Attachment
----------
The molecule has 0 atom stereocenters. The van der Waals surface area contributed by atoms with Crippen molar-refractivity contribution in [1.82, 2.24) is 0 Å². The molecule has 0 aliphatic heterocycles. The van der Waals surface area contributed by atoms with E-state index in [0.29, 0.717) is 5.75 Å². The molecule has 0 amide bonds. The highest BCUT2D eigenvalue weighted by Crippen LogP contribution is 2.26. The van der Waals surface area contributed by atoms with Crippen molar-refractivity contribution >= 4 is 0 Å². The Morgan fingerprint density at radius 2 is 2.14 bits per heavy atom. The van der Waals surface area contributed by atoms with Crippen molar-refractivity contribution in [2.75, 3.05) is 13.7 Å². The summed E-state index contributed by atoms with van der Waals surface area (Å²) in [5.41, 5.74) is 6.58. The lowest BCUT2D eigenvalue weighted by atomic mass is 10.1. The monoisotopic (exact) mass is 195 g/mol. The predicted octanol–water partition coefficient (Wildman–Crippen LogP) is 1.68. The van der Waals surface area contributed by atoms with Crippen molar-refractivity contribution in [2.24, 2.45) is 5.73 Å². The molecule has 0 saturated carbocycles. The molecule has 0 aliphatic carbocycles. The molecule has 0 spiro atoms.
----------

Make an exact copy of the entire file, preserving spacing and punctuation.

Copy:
The molecule has 0 atom stereocenters. The van der Waals surface area contributed by atoms with Crippen molar-refractivity contribution in [1.82, 2.24) is 0 Å². The molecule has 0 aliphatic heterocycles. The van der Waals surface area contributed by atoms with E-state index in [0.29, 0.717) is 5.75 Å². The molecule has 0 amide bonds. The highest BCUT2D eigenvalue weighted by Crippen LogP contribution is 2.26. The van der Waals surface area contributed by atoms with Crippen molar-refractivity contribution >= 4 is 0 Å². The Morgan fingerprint density at radius 2 is 2.14 bits per heavy atom. The van der Waals surface area contributed by atoms with Crippen molar-refractivity contribution in [2.75, 3.05) is 13.7 Å². The summed E-state index contributed by atoms with van der Waals surface area (Å²) in [5.41, 5.74) is 6.58. The lowest BCUT2D eigenvalue weighted by atomic mass is 10.1. The monoisotopic (exact) mass is 195 g/mol. The predicted octanol–water partition coefficient (Wildman–Crippen LogP) is 1.68. The van der Waals surface area contributed by atoms with Crippen molar-refractivity contribution in [2.24, 2.45) is 5.73 Å². The molecule has 0 saturated carbocycles. The molecule has 0 aliphatic carbocycles. The molecule has 0 spiro atoms.